The striker picked himself up to convert the penalty with a strike that any Premiership footballer would have been proud of hard and fast into the bottom right corner. So good in fact it broke the net and it took half the Belper bench to repair it and allow the game to continue and Belper to cling on to clinch their first win of the season.

Overall the game was an absorbing contest in which neither side could really claim they truly deserved the three points, however on this occasion Belper will feel they have got the luck they need to kick start their season.

Differences From a Top Flight Spectating Experience

Proximity to the Action

One of the things that I think makes non-league football standout is that being so close to the pitch, and with a smaller attendance you can hear practically everything that is said, shouted or protested by both the players and coaches.

Stood between the dugouts, myself and my accommodating girlfriend could hear everything, from the tactics coaches used to try enforce their viewpoint with the officials, to how they communicated with their players during the match and instructed substitutes on the updated game plan.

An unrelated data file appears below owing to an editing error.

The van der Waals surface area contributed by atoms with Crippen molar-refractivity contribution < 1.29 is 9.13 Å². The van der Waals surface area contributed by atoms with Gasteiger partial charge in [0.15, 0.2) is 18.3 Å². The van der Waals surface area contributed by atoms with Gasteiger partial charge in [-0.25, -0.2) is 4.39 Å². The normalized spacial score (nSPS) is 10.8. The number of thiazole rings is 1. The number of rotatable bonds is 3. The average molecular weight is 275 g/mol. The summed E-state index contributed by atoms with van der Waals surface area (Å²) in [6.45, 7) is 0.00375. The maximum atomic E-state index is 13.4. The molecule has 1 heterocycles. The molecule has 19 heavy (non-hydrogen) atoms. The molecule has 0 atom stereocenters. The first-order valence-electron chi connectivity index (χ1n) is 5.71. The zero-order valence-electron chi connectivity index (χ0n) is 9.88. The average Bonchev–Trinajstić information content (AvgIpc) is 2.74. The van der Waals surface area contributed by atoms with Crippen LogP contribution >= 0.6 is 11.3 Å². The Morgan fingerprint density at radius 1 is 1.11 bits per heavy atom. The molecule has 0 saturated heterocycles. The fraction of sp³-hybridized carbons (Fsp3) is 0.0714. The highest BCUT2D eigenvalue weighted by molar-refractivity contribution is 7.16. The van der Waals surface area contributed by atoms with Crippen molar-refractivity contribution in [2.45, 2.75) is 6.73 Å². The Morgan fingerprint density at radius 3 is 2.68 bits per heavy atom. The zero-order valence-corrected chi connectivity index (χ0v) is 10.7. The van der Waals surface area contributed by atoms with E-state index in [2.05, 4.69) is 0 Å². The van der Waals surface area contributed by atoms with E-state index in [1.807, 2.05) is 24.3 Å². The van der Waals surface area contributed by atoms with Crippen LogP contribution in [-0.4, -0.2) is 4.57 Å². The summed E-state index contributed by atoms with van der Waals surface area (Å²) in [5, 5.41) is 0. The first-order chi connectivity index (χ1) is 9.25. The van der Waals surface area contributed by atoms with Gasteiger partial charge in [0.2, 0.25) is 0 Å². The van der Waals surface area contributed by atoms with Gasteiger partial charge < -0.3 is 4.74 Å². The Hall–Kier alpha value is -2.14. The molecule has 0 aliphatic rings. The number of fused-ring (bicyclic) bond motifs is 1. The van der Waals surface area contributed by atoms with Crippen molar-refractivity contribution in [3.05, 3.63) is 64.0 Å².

Football Banter

The funniest interchange had to be between the Belper manager Andy Carney and the linesman closest to him in the second half. After slightly overstepping the mark with one of his comments to the linesman over a clear offside decision the situation was rectified when a Belper coach stated he actually agreed with the linesman and this seemed to register with the man with a cracking Northern sense of humour to tone it down.

Instead he spent the next 10 minutes cracking jokes with the linesman, about whether he would like to swap boots and how this might make him quicker so he could make a more informed decision, taken in good heart it was an entertaining aside to the match and definitely did not interfere with the game.

Officiating and Lack of Replays

The officiating in this game was generally of a high standard, with both the assistant referees and the referee himself communicating the logic behind their decisions to both players and managers, which seemed to be appreciated by all and diffuse many potential flare ups before they started.

Although from my position the penalty decision looked harsh, I did not have the luxury of the usual plethora of replays to say with conviction that a foul was not committed.

This may sound stupid but having been spoilt with instant replays of the action at my team’s home ground and from Match of the Day and other highlight programs that analyse the action, you forget just how difficult the job of officials is and how advanced technology has become.